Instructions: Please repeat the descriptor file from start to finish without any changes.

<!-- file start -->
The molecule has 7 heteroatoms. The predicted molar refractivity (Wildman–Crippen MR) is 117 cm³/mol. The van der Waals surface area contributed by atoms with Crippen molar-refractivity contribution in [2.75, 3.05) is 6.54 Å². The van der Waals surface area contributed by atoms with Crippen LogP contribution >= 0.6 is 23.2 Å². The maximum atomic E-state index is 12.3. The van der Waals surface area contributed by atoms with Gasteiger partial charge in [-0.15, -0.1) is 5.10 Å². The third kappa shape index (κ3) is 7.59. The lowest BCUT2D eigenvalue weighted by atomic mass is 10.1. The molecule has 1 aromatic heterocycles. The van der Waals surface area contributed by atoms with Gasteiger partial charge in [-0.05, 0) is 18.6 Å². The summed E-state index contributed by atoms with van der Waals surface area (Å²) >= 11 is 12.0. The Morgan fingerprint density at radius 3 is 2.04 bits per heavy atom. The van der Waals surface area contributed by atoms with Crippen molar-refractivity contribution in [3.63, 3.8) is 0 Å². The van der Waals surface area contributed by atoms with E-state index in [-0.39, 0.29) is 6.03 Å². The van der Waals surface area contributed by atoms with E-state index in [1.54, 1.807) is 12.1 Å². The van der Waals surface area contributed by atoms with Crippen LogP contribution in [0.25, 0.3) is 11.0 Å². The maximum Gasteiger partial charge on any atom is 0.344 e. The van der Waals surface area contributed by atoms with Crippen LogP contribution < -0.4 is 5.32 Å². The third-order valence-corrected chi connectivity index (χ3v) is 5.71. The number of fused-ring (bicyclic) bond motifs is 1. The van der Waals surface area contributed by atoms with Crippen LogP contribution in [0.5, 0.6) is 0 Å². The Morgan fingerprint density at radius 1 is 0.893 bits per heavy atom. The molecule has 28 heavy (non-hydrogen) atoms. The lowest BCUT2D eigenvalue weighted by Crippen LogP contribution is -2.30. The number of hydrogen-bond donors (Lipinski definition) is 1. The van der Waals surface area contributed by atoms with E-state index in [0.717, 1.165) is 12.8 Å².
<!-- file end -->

The molecule has 7 heteroatoms. The predicted molar refractivity (Wildman–Crippen MR) is 117 cm³/mol. The van der Waals surface area contributed by atoms with Crippen molar-refractivity contribution in [2.75, 3.05) is 6.54 Å². The van der Waals surface area contributed by atoms with Crippen LogP contribution >= 0.6 is 23.2 Å². The maximum atomic E-state index is 12.3. The van der Waals surface area contributed by atoms with Gasteiger partial charge in [-0.15, -0.1) is 5.10 Å². The third kappa shape index (κ3) is 7.59. The lowest BCUT2D eigenvalue weighted by atomic mass is 10.1. The molecule has 1 aromatic heterocycles. The van der Waals surface area contributed by atoms with Gasteiger partial charge in [-0.05, 0) is 18.6 Å². The summed E-state index contributed by atoms with van der Waals surface area (Å²) >= 11 is 12.0. The Morgan fingerprint density at radius 3 is 2.04 bits per heavy atom. The van der Waals surface area contributed by atoms with Crippen molar-refractivity contribution in [3.63, 3.8) is 0 Å². The van der Waals surface area contributed by atoms with E-state index in [-0.39, 0.29) is 6.03 Å². The van der Waals surface area contributed by atoms with E-state index in [1.54, 1.807) is 12.1 Å². The van der Waals surface area contributed by atoms with Crippen LogP contribution in [0.25, 0.3) is 11.0 Å². The maximum Gasteiger partial charge on any atom is 0.344 e. The van der Waals surface area contributed by atoms with Crippen LogP contribution < -0.4 is 5.32 Å². The third-order valence-corrected chi connectivity index (χ3v) is 5.71. The number of fused-ring (bicyclic) bond motifs is 1. The van der Waals surface area contributed by atoms with Crippen LogP contribution in [0.5, 0.6) is 0 Å². The Morgan fingerprint density at radius 1 is 0.893 bits per heavy atom. The molecule has 28 heavy (non-hydrogen) atoms. The lowest BCUT2D eigenvalue weighted by Crippen LogP contribution is -2.30. The number of hydrogen-bond donors (Lipinski definition) is 1. The van der Waals surface area contributed by atoms with E-state index in [0.717, 1.165) is 12.8 Å².